Above all, Todd Snider says he wants to be a good husband before he's a good songwriter.
Singer-songwriter Todd Snider promises that his new album, The Excitement Plan, is "your surefire cure for the hard times." He guarantees it right there in the liner notes: "You can trust me."
Snider tries to find the humorous upside to the downside of life. And he's seen a lot of that downside: drug and alcohol addiction, multiple stints in rehab and depression. For Snider, songwriting has been a lifeline.
"If it doesn't have some therapeutic element in it for me, then I'll move on from it," Snider says.
A deep vein of pain moves through the songs on The Excitement Plan. In an interview with Melissa Block, Snider says he's attracted to the work of John Prine, Shel Silverstein and Billy Joe Shaver — they all write songs that are sad, but are funny, too.
"Greencastle Blues," in particular, touches on this approach. Snider smiles when he says he wrote it after being held "political prisoner," according to him, in Greencastle, Ind., for marijuana possession.
"While I was in there, I was kicking myself," Snider says. "I thought, 'Here I am in jail, still going to jail late into my 40s every once in a while.' I started trying to sing a song to explain what happened to my wife. And I was looking for a bright side."
The song asks when it's too late to learn from your mistakes, and Snider says he's still waiting to figure many things out.
Writing Out Of A Hole
In and out of rehab three times, Snider struggled with drugs and alcohol. He was also diagnosed with bipolar disorder, which he says finally explains his depression.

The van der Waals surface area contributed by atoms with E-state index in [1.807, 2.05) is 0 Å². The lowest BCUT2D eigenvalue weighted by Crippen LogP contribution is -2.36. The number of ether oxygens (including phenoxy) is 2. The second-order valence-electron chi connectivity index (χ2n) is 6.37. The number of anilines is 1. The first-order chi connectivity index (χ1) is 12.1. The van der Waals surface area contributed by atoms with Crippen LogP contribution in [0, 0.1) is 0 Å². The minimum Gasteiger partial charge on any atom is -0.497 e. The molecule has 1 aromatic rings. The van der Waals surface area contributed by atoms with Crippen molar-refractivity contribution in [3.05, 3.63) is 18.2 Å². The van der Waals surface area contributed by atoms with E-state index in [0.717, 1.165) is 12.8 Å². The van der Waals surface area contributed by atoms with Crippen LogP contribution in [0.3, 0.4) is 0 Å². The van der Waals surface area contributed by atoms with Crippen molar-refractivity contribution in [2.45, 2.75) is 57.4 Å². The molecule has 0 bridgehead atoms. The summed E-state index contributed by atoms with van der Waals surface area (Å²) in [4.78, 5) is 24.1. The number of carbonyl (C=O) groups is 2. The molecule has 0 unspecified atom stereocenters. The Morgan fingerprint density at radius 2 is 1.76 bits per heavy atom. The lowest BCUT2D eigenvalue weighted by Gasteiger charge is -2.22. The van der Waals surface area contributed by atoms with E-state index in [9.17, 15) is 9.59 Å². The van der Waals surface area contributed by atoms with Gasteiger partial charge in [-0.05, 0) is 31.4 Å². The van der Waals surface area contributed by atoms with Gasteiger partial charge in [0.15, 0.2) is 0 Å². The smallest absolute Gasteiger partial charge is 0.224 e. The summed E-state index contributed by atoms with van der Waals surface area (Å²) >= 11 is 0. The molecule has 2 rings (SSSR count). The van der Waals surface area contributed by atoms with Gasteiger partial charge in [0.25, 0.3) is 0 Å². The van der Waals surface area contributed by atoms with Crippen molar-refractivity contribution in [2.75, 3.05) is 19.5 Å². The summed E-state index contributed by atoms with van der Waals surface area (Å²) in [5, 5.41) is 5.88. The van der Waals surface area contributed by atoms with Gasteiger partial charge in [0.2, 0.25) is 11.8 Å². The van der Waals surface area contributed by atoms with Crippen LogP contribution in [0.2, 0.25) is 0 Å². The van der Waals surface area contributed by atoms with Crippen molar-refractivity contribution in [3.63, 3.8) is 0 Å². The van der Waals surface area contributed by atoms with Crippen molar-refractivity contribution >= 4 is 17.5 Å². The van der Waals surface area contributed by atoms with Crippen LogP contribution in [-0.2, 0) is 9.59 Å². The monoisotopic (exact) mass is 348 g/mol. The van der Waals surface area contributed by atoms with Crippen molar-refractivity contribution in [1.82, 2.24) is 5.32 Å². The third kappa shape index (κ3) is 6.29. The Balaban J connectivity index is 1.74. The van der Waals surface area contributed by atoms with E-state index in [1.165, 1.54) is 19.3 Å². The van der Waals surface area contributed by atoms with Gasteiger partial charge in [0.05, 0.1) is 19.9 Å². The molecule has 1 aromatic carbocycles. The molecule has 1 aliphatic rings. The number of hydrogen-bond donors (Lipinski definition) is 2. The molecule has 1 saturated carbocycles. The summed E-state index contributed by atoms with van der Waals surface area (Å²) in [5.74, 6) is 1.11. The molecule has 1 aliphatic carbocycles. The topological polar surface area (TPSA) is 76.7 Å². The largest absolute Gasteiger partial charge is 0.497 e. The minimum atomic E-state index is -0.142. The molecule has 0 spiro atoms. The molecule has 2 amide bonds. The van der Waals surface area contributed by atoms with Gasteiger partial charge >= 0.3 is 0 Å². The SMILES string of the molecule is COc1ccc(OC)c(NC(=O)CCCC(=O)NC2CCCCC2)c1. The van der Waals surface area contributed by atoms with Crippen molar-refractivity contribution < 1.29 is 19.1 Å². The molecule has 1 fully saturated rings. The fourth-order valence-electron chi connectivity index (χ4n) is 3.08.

"I don't know why a person with a job as good as mine, with as much freedom as me, would get as depressed as I can get," Snider says.
The intersection of these struggles and his music provides Snider with a way to get out of "the swings."
"I write a lot of songs going in and out of those types of things," Snider says. "I kind of write myself out of those holes."
Many of the songs on The Excitement Plan were written under those circumstances, but sometimes they do come from a happy place. More than anything, Snider says he just wants to be a good husband before he's a good songwriter.
Amid all this pain, however, Snider does tap into a quirky sense of humor. "Money, Compliments, Publicity (Song Number Ten)," in particular, delivers a couple of biting lines: "I went to see this therapist / She said, 'Just do the best you can do' / Do the best you can do / I was hoping for something more specific."
"It was funny," Snider says. "The other day I was doing an interview with The New York Times. The guy said, 'Do you have a therapist?' I said yes. He said, 'She must really dislike you.' And I thought, 'Man, what a thing to tell somebody, that their therapist doesn't like him. Well, this it for me, pal."
"I felt connected to that, because many times I have come to work unprepared and still done OK," Snider says. "I think Doc Ellis gives unprepared people everywhere someone to look up to. He didn't do it on purpose — he thought he was pitching the next day."
There's no moral to this story except not to judge a book by its cover.
"You don't always know who's going to be able to deliver or have the solution. You can't rule somebody out just because of what you know about them," Snider says. "You can't judge a book, and not even if you'd read it."